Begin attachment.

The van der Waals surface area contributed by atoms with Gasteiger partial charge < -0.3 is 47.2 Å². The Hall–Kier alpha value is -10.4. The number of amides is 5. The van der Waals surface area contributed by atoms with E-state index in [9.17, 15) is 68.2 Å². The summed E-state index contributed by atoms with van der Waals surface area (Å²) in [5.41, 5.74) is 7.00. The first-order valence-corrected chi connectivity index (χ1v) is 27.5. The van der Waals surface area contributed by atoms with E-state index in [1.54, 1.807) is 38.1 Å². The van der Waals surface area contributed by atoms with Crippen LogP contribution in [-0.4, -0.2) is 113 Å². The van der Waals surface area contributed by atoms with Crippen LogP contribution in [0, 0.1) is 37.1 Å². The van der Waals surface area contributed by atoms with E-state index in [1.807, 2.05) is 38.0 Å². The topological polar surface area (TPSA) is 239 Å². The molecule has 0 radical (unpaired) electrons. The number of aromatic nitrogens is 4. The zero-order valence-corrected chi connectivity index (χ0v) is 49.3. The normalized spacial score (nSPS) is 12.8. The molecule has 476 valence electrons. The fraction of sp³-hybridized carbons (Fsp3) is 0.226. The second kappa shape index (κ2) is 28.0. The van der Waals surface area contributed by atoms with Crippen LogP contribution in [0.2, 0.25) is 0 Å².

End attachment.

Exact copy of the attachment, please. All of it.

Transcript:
The van der Waals surface area contributed by atoms with Gasteiger partial charge < -0.3 is 47.2 Å². The Hall–Kier alpha value is -10.4. The number of amides is 5. The van der Waals surface area contributed by atoms with E-state index in [9.17, 15) is 68.2 Å². The summed E-state index contributed by atoms with van der Waals surface area (Å²) in [5.41, 5.74) is 7.00. The first-order valence-corrected chi connectivity index (χ1v) is 27.5. The van der Waals surface area contributed by atoms with E-state index in [1.54, 1.807) is 38.1 Å². The van der Waals surface area contributed by atoms with Crippen LogP contribution in [-0.4, -0.2) is 113 Å². The van der Waals surface area contributed by atoms with Crippen LogP contribution in [0, 0.1) is 37.1 Å². The van der Waals surface area contributed by atoms with E-state index in [1.807, 2.05) is 38.0 Å². The topological polar surface area (TPSA) is 239 Å². The molecule has 0 radical (unpaired) electrons. The number of aromatic nitrogens is 4. The zero-order valence-corrected chi connectivity index (χ0v) is 49.3. The normalized spacial score (nSPS) is 12.8. The molecule has 476 valence electrons. The fraction of sp³-hybridized carbons (Fsp3) is 0.226. The second kappa shape index (κ2) is 28.0. The van der Waals surface area contributed by atoms with Crippen LogP contribution in [0.2, 0.25) is 0 Å².